12
$\begingroup$

I've seen somewhat similar questions to this one (mostly about outright mobile plants or "planimals") but the idea I'm trying to conceive for my worldbuilding is not exactly that so I wanted some guidance to how viable it is, since I have a lot more knowledge about animals than plants.

My idea was for the "plants" of this planet to have a sessile sporophyte (like most Earth plants) and an independent motile gametophyte, vaguely inspired in the fern lifecycle and its motile sperm. I know lots of plants are somewhat motile, often utilizing animals to do the hard work for them. However, in this case I wanted the gametophyte to take it a bit further and be able to move for a limited period of time, using this mobility to reach other plants by itself before releasing the gametes and dying. A bit similar to how some insects have a very short adult life to just reproduce and die. Ideally this would happen out of water for these plants.

How would it be possible for plants in a different planet to develop something like this? Maybe with something alike to a very primitive and simple hydrostatic skeleton that allowed them to have maybe a few days or hours worth of motile lifetime? Or by accumulating energy and using it to move until they "starve out"?

The planet in question is mostly Earth-like, with a higher average temperature of 16ºC, an axial tilt of 36.2º, 80% of Earth's gravity and a denser atmosphere, though it has the same elements as Earth's, just with slightly different amounts (such as more oxygen).

$\endgroup$
6
  • 3
    $\begingroup$ Mosses are actual plants and they have flagellate spermatozoa, which do actively swim in search of a receptive archegonium. So that the aswer is trivially yes, some plants do indeed have a temporary motile phase. $\endgroup$
    – AlexP
    Jan 10, 2023 at 20:17
  • $\begingroup$ @AngryMuppet I added some more information about the planet. Everything else I have not mentioned is meant to be similar to Earth's conditions, since it's an habitable planet. Distance traveled by the gametophytes themselves I don't imagine more than a couple of km at most, if possible. Maybe more with external help such as wind. $\endgroup$
    – Umbrace
    Jan 10, 2023 at 20:29
  • 1
    $\begingroup$ Looks good. That sounds pretty good for buoyancy purposes. Whilst we're on that topic, check out: On the viability of living balloons for a related post that might be of interest to you. $\endgroup$ Jan 10, 2023 at 20:35
  • 1
    $\begingroup$ Is the biochemistry of locomotion necessary for the stories you're going to tell about your world? Could it be sufficient to describe the behavior of the plantlike things? Remember that anything you attempt to explain to your readers will be something that they can find fault in. $\endgroup$
    – sphennings
    Jan 10, 2023 at 20:50
  • 3
    $\begingroup$ @sphennings This is not exactly for any stories. I'm currently working on this as a personal worldbuilding exercise by creating a biosphere of my own (I'm an artist) and making cool but feasible designs out of it. $\endgroup$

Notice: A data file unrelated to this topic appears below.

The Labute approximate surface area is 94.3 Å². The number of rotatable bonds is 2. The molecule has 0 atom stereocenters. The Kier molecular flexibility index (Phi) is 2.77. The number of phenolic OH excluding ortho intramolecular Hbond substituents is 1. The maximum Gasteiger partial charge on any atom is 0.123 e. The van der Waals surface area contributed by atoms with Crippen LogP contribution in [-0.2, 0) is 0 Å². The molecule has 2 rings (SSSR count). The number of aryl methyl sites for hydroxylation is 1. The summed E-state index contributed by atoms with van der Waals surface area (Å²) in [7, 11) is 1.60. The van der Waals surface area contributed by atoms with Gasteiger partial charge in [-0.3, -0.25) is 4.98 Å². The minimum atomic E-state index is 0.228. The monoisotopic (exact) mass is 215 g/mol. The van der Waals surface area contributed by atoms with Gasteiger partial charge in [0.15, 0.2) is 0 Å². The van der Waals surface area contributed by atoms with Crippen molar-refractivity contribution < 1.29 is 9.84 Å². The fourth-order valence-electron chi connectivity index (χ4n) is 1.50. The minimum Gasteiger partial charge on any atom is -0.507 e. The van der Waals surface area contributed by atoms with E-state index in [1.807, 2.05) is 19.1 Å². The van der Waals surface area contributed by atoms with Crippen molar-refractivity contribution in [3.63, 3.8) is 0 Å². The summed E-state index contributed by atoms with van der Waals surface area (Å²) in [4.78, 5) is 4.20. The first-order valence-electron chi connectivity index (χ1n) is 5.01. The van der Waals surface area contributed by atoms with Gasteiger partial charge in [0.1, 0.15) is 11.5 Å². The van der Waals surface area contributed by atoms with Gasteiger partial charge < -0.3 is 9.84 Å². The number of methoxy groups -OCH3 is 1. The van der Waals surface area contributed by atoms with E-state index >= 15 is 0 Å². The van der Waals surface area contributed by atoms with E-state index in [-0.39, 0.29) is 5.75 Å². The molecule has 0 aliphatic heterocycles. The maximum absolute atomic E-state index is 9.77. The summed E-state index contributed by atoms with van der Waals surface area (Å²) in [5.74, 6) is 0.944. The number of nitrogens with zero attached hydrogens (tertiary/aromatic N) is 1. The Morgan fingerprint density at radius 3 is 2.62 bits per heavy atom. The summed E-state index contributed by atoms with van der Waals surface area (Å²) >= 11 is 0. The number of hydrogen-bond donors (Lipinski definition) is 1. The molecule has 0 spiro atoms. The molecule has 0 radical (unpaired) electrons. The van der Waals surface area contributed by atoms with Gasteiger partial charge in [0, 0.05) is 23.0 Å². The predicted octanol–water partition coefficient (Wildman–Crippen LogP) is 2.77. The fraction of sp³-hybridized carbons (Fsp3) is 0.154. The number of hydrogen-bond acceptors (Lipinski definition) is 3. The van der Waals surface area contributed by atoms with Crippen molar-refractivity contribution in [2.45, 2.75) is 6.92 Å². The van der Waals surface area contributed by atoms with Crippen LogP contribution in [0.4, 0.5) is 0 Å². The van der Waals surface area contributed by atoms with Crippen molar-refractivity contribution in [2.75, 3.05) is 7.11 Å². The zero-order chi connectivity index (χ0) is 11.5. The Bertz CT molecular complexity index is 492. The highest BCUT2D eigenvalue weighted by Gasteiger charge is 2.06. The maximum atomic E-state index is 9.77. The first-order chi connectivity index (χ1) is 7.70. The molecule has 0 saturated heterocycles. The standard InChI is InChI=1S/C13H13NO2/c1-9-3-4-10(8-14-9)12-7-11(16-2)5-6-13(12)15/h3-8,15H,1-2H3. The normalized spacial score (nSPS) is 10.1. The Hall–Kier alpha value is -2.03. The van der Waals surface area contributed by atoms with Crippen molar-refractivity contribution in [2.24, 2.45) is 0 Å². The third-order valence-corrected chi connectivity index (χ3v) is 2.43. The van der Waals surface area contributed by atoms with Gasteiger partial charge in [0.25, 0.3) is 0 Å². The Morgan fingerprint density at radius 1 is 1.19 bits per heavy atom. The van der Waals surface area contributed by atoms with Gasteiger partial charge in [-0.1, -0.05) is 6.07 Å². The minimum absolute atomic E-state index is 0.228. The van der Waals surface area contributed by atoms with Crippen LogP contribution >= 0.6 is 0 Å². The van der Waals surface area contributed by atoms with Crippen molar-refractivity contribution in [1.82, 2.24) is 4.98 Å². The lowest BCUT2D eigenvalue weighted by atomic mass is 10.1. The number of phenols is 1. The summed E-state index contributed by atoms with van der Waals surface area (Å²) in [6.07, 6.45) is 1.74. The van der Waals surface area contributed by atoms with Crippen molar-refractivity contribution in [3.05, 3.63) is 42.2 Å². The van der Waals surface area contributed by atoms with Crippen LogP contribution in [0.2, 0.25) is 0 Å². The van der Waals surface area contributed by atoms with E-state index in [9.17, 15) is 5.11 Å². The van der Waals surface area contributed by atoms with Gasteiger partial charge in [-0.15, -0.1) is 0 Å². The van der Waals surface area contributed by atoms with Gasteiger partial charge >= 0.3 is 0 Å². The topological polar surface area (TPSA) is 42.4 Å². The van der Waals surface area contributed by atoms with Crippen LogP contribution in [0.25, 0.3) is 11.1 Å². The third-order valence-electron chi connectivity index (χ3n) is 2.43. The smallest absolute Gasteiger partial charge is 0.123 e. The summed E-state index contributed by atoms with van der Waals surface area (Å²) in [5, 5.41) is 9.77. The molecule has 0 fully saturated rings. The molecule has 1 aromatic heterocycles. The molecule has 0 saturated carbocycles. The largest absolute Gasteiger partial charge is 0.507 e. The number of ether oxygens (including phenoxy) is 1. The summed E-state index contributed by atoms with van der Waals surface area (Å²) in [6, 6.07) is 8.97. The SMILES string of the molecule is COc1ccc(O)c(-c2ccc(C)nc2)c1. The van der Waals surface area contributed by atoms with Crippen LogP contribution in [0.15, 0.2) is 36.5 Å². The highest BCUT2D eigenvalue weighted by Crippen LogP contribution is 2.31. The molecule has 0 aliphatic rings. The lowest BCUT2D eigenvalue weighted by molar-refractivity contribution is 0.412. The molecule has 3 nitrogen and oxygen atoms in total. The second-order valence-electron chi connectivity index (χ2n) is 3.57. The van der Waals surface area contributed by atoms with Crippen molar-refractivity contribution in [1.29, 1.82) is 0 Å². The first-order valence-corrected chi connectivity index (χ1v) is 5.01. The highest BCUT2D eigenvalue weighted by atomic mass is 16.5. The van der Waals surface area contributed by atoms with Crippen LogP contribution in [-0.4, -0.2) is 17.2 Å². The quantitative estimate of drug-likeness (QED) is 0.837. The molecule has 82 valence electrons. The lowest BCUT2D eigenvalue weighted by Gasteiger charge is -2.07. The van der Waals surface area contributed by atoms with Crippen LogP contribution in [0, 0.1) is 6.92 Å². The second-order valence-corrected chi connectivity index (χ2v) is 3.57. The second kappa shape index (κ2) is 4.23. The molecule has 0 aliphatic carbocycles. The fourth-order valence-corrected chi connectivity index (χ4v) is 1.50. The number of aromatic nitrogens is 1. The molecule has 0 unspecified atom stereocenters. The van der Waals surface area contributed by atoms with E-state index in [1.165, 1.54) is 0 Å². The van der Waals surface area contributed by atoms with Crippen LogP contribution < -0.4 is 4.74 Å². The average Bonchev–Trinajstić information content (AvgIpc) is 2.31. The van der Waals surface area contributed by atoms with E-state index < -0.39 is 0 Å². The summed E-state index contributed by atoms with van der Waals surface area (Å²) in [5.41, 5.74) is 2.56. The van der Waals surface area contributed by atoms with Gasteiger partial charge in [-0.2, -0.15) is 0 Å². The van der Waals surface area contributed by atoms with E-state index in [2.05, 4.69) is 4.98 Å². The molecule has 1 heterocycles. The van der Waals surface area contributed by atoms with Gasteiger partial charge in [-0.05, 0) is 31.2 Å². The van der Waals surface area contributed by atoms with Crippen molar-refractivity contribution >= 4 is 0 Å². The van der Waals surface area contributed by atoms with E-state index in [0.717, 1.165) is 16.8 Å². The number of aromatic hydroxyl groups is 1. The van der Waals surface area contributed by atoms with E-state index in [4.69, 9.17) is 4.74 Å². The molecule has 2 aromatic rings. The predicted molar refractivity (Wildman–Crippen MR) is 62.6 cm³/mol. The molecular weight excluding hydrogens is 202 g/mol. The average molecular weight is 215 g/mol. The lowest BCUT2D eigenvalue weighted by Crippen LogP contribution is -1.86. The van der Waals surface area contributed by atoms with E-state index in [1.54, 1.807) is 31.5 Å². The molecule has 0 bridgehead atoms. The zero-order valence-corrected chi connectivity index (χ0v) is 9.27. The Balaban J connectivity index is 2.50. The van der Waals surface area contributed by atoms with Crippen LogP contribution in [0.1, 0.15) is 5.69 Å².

– Umbrace
    Jan 10, 2023 at 20:59

3 Answers 3

8
$\begingroup$

There is no reason why it shoudn't. On Earth it didn't evolve that way because it is more efficient to use animals as a vehicle to spread plants' genetic material. But in an environment without animals, plants could easily evolve an alternative way. Especially if using wind is not an option.

Lets look at the numbers. An average apple contain around 100 calories of energy. Depending on age, a single tree can produce between 200 and 800 apples. If we take that as 500, that is 50000 calories of energy. Human on average consume 2000 calories/day - same as beehive with 50000 bees. So a tree definitely produce enough excess energy to "fund" a mobile seeds. And that is in the case when a tree keeps on living. If a plant were to put all its energy into making mobile offsprings, the energy budget would be even higher. And that is all that really matter. Energy. With selective pressure a complex mobile form would be only a matter of time. And it could be drastically more complex than simple hydrostatic skeleton mentioned in question.

$\endgroup$
16
$\begingroup$

Sure. The comments already mentioned mosses, which have motile gametes.

Consider also upside-down jellyfish and corals. Each type of organism has a motile phase, and they both have a sessile phase where the sit on the seafloor or in reef structures and rely on photosynthesis for energy. On earth, photosynthetic jellyfish and corals rely on symbiotic algae to perform photosynthesis, but...

  1. There's no reason your plant-analog has to be a single organism with no symbiotes, and
  2. It's a pretty short hop--just one endosymbiosis event--from there to a unitary creature which has native chloroplasts of its own, if that's what you want.
$\endgroup$
1
  • 2
    $\begingroup$ Just wanted to add a honorary mention of Elysia viridis, the photosynthetic nudibranch. i0.wp.com/www.nudibranch.org/Scottish%20Nudibranchs/images/… Right now it engulfs chloroplasts from a specific alga that it eats and then uses them itself (which is crazy to start with) but one could imagine an alternative in which this engulfment somehow became a necessary step of the algal lifecycle. $\endgroup$
    – Laura
    Jan 12, 2023 at 9:39
8
$\begingroup$

Many plants do already move, albeit often at a rate too slow for us to notice. Some clinging plants, for example, move around to wrap around their support.

Your plant can do something similar, shooting out one or more shoots which then plant roots where they find a good place and repeat the process over and over. Nothing too dissimilar from what strawberries do.

$\endgroup$

You must log in to answer this question.

Not the answer you're looking for? Browse other questions tagged .